I2C servo controller board

Hardware - the DIY controller board

Board PCB layout, finished:
board PCB layout board photo

CadSoft Eagle files: atmega8servo.sch atmega8servo.brd

Parts: ATMEGA8, some 8..16MHz crystal preferrably small HC49US package, LM7805 5V TO-220 regulator, LM2576 or LM2597-5V TO-220 buck regulator, any 5A 30V schottky, 330uH toroidal ferrite core inductor, 10kOhm piher/trimmer, some polypropylele pulse capacitors and good electrolytics, a couple of surface mount capacitors and resistors (easy to solder!)

Board specs: 6..20V input, configured with I2C commands, 6 controllable servos (working), servo on-board power 3A max total and with adjustable 5..6V, 2 SRF04 rangefinders (not yet coded), 4 ADC channels (not yet coded), 4 I/O (not yet coded), own power supply for servos.

Servos: the board has been tested with Hitec HS-322HD and digital Graupner 5149 DS8077, so other normal and "digital" servos should work fine too. Be careful with the servo cable pin-out. The board uses Signal Vcc GND which is the usual pin-out for Hitec and Graupner. If necessary, take out the servo cable pins by first lifting the 'clips' with a knife, then plug them back in the rearranged order.

Rangefinder: the board supplies +5V to the SRF04 rangefinder, and uses SRF04 pin-out for the trigger and echo signals. Other rangefinder modules e.g. SRF08 probably can not be used.

Power: the board should be supplied with 12V. It generates a linear regulated +5V for the logic and an adjustable higher efficiency switched mode >=+5V 3A supply for the six servos. You can take the 12V input supply from e.g. your PC. 4-pin PC power connector: black=GND, yellow=+12V, red=+5V. If you omit the LM2576 switch mode supply, you can also connect the PC +5V to the C10 capacitor for supplying the servos. Note that you must always shut down the PC before plugging in the board, otherwise hard disks etc will be hard-reset because of the power draw spike caused by the controller board capacitors. If the full 6 servos are connected, check from the servo specs that the current draw during stalling (worst case) of all 6 servos together does not exceed 3A.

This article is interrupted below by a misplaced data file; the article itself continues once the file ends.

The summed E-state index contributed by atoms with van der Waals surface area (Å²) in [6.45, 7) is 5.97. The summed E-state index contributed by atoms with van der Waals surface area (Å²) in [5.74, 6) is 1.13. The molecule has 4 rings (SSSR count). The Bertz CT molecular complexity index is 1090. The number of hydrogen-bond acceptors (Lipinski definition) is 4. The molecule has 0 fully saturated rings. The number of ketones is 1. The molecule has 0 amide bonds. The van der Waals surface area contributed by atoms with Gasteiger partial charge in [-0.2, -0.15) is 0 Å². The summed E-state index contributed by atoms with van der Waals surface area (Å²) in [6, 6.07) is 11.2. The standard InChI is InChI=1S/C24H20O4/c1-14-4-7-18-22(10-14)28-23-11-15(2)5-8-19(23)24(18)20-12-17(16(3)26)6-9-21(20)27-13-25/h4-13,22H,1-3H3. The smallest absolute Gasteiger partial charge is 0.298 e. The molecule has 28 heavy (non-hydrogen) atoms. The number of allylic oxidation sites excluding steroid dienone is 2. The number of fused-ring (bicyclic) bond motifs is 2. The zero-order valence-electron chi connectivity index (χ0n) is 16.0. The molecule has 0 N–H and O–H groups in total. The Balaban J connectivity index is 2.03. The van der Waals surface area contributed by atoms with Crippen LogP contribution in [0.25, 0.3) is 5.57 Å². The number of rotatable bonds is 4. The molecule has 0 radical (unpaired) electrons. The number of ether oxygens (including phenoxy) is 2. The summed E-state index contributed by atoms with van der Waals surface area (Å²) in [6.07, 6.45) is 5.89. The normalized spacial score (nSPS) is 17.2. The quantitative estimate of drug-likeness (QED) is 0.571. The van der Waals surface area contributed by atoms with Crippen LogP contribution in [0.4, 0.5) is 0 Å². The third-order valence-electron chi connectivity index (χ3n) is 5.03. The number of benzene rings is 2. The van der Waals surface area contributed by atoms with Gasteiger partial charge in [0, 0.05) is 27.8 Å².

Software - for ATMEGA8 and Windows

The ATMEGA8 source code as a AVR Studio 4 project atmega8-servo.aps and atmega8-servo.c. The code is based on the original servomaster written by Stefan May. A test version of a rewrite with SRF04 support can be found in devel, it is a work in progress and not yet guaranteed to work entirely.

Some comments from the ATMEGA8 source code, e.g. what is needed to compile it:

// Requirements:
//   ATMEGA8 and board in atmega8servo.brd Eagle PCB
//   WinAVR GCC   : WinAVR-20070525-install.exe
//   PonyProg     : ponyprogV207a.zip
//   AVR Studio 4 : aStudio4b528.exe
//   Parallel port programmer :
//      LPT 2->12 (direct wire), 3->11 (direct wire),
//      LPT 10->100ohm->MISO, 9->100ohm->RESET
//      LPT 7->100ohm->MOSI, 6->100ohm->SCK
//      Avr ISP I/O selected in PonyProg interface setup
//   SRF04 ultrasonic rangefinder
//   I2C interface e.g. http://www.robot-electronics.co.uk/htm/usb_i2c_tech.htm
Precompiled Intel Hex and ELF files can be found in binaries. Use PonyProg to set ATMEGA8 clock flags in the fuse bits to 8 MHZ internal RC (CKSEL3..0: 0100) and slow startup (SUT1..0: 10) (see config bits PonyProg screenshot).

Source code status: the servo control is working nicely over I2C (will write improved timing code later...). However SRF04 and ADC support is still missing.

A nice parallel port programmer that can be used together with PonyProg (set config for "Avr ISP I/O") to flash the ATMEGA8 is below. The schematic I copied from somewhere else on the net ;)

A simple Windows controller test program that accesses I2C via the Robot Electronics I2C-USB module is found under usb-i2c-testprog, together with .exe and VisualBasic 6 source code.

(C) 2007 Jan Wagner